CS 330: Operating Systems

Units: 3-0-3-12
Pre-requisites: ESC101, CS210, CS220

Course Contents:

  1. Introduction: review of computer organization, intoduction to popular operating systems like UNIX, Windows, etc., OS structure, system calls, functions of OS, evolution of OSs.

  2. Computer organization interface: using interrupt handler to pass control between a running program and OS.

  3. Concept of a process: states, operations with examples from UNIX (fork, exec) and/or Windows. Process scheduling, interprocess communication (shared memory and message passing), UNIX signals.

  4. Threads: multithreaded model, scheduler activations, examples of threaded programs.

  5. Scheduling: multi-programming and time sharing, scheduling algorithms, multiprocessor scheduling, thread scheduling (examples using POSIX threads).

  6. Process synchronization: critical sections, classical two process and n-process solutions, hardware primitives for synchronization, semaphores, monitors, classical problems in synchronization (producer-consumer, readers-writer, dining philosophers, etc.).

  7. Deadlocks: modeling, chararcterization, prevention and avoidance, detection and recovery.

  8. Memory management: with and without swapping, paging and segmentation, demand paging, virtual memory, page replacement algorithms, working set model, implementations from operating systems such as UNIX, Windows. Current Hardware support for paging: e.g., Pentium/ MIPS processor etc.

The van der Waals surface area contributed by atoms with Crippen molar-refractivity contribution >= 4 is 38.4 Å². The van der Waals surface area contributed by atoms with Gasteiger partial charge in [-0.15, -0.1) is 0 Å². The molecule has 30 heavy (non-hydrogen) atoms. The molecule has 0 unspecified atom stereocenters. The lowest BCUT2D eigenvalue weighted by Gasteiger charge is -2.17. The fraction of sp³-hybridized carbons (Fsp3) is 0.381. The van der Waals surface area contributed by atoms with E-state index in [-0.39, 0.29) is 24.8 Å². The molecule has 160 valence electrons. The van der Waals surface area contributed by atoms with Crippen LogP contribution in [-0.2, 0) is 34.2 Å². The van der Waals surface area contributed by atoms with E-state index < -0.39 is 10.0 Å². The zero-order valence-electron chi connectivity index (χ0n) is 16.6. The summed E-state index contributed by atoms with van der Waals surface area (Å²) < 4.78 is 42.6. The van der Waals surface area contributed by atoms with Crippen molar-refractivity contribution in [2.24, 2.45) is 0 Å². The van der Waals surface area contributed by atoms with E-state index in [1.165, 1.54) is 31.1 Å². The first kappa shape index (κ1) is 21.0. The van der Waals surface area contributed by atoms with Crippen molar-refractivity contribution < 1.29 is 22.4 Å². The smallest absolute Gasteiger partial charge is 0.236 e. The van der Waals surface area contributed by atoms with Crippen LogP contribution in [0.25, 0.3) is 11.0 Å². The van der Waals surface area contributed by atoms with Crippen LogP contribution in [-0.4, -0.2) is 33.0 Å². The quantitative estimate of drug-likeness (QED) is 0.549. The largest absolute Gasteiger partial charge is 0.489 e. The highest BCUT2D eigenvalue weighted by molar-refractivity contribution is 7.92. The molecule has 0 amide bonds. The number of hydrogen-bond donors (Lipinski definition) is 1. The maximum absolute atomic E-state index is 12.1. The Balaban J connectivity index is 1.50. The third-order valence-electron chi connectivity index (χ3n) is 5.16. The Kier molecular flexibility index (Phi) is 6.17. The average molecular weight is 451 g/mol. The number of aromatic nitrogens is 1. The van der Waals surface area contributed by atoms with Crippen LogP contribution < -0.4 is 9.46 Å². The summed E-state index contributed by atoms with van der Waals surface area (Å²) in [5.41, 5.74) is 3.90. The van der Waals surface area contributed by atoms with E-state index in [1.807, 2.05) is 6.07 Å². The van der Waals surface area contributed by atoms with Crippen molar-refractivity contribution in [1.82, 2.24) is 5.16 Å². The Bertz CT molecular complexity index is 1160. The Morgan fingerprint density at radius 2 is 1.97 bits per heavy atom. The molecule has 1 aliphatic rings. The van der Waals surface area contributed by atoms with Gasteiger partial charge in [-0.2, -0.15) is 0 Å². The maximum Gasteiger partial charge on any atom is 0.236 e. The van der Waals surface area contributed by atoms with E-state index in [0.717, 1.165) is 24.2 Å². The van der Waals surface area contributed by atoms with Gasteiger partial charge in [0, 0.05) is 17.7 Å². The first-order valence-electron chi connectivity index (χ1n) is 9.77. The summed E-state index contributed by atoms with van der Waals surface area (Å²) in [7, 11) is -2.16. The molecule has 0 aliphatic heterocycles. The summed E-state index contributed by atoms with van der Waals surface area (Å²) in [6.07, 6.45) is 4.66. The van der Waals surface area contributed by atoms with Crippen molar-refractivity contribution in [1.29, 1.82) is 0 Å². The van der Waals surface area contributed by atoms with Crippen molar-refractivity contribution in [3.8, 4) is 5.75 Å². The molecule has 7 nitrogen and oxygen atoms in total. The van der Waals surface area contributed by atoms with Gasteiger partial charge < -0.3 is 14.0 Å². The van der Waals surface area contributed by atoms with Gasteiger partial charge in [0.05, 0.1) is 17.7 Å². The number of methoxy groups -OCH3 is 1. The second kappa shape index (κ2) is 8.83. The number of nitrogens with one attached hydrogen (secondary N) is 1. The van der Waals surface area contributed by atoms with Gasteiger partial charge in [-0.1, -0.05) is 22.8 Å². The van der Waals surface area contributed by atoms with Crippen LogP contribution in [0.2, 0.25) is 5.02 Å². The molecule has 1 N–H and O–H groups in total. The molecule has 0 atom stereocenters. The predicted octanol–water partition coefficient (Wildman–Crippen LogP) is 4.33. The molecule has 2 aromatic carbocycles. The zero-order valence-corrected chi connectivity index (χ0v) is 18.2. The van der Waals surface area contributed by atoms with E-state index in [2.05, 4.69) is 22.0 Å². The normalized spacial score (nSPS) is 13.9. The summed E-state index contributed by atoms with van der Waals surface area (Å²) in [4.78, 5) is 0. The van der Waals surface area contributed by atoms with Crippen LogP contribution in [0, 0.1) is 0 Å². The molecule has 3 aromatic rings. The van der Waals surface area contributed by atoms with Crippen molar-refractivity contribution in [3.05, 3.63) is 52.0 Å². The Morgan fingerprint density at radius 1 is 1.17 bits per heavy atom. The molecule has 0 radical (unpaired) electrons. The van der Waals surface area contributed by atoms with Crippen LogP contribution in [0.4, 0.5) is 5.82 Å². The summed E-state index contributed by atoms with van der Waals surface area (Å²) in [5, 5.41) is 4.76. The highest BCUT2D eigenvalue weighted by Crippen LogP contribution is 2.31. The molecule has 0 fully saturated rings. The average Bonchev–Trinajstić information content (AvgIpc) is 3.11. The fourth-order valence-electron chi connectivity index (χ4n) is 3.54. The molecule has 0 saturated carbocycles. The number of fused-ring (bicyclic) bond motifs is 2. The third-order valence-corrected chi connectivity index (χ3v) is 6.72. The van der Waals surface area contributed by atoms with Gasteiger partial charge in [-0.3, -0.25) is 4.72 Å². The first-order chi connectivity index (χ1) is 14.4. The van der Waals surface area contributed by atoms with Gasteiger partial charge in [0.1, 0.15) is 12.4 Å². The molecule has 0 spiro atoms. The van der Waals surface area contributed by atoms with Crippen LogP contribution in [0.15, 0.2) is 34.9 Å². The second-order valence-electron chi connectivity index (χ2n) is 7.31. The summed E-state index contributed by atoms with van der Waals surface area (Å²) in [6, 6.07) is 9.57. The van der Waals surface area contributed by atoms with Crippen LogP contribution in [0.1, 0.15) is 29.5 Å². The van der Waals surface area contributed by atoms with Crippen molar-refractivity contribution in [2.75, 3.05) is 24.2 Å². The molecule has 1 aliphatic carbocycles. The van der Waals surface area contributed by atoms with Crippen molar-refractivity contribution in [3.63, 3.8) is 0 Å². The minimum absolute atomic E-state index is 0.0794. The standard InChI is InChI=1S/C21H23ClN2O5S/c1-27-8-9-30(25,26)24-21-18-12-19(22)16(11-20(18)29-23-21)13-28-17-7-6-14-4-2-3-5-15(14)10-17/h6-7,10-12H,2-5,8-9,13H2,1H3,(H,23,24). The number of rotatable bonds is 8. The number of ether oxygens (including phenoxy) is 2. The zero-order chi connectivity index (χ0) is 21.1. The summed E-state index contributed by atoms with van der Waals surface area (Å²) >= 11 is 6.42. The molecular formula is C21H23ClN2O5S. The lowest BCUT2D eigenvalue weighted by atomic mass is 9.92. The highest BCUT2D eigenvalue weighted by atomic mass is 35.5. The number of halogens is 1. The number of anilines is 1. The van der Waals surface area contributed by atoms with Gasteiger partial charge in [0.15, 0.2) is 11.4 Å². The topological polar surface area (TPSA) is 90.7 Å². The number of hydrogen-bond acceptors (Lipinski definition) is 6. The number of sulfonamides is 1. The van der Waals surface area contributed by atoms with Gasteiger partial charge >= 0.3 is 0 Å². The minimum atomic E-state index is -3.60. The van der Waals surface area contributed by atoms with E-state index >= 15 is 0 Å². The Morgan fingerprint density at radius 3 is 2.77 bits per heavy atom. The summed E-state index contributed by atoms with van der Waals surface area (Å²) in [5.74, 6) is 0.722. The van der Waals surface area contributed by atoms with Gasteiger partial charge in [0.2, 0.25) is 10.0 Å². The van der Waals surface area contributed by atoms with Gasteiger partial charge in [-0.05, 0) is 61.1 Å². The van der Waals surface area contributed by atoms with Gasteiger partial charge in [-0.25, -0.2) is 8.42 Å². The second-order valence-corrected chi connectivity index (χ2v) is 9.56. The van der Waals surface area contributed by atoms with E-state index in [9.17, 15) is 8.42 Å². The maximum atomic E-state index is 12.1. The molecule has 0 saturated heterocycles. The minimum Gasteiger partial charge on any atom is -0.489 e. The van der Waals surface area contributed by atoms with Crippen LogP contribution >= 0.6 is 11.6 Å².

9. Secondary storage and Input/Output: device controllers and device drivers, disks, scheduling algorithms, file systems, directory structure, device controllers and device drivers, disks, disk space management, disk scheduling, NFS, RAID, other devices. operations on them, UNIX FS, UFS protection and security, NFS.

  10. Protection and security: Illustrations of security model of UNIX and other OSs. Examples of attacks.

  11. Epilogue: Pointers to advanced topics (distributed OS, multimedia OS, embedded OS, real-time OS, OS for multiprocessor machines).

All the above topics will be illustrated using UNIX and/or Windows as case-studies.

The lectures will be supplemented by a set of assignments/projects on an instructional operating system. This is the lab component.

Books and References:

  1. Abraham Silberschatz, Peter B. Galvin, Greg Gagne, Operating System Concepts, 8th Ed., John Wiley, 2008.
  2. William Stallings, Operating Systems: Internals and Design Principles. Prentice-Hall, 6th Ed., 2008.
  3. AS Tanenbaum, Modern Operating Systems, 3rd Ed., Pearson, 2009.
  4. AS Tanenbaum, AS Woodhull, Operating Systems Design and Implementation, 3rd Ed., Prentice Hall, 2006.
  5. M. J. Bach. Design of the Unix Operating System, Prentice Hall of India, 1986.